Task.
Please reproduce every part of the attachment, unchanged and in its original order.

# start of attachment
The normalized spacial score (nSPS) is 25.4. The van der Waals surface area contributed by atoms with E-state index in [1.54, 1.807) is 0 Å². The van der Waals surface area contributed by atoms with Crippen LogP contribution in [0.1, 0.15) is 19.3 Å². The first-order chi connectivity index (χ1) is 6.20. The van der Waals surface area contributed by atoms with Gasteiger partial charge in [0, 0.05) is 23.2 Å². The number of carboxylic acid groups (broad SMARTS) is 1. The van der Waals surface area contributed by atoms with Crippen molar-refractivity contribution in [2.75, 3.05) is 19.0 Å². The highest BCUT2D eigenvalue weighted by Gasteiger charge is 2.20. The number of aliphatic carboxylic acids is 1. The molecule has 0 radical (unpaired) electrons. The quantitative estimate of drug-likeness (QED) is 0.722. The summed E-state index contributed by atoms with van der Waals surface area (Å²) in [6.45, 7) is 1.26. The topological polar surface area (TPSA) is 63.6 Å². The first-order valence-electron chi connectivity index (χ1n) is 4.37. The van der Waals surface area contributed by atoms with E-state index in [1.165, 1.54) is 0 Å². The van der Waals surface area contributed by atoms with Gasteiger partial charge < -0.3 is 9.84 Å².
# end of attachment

The normalized spacial score (nSPS) is 25.4. The van der Waals surface area contributed by atoms with E-state index in [1.54, 1.807) is 0 Å². The van der Waals surface area contributed by atoms with Crippen LogP contribution in [0.1, 0.15) is 19.3 Å². The first-order chi connectivity index (χ1) is 6.20. The van der Waals surface area contributed by atoms with Gasteiger partial charge in [0, 0.05) is 23.2 Å². The number of carboxylic acid groups (broad SMARTS) is 1. The van der Waals surface area contributed by atoms with Crippen molar-refractivity contribution in [2.75, 3.05) is 19.0 Å². The highest BCUT2D eigenvalue weighted by Gasteiger charge is 2.20. The number of aliphatic carboxylic acids is 1. The molecule has 0 radical (unpaired) electrons. The quantitative estimate of drug-likeness (QED) is 0.722. The summed E-state index contributed by atoms with van der Waals surface area (Å²) in [6.45, 7) is 1.26. The topological polar surface area (TPSA) is 63.6 Å². The first-order valence-electron chi connectivity index (χ1n) is 4.37. The van der Waals surface area contributed by atoms with E-state index in [1.165, 1.54) is 0 Å². The van der Waals surface area contributed by atoms with Gasteiger partial charge < -0.3 is 9.84 Å².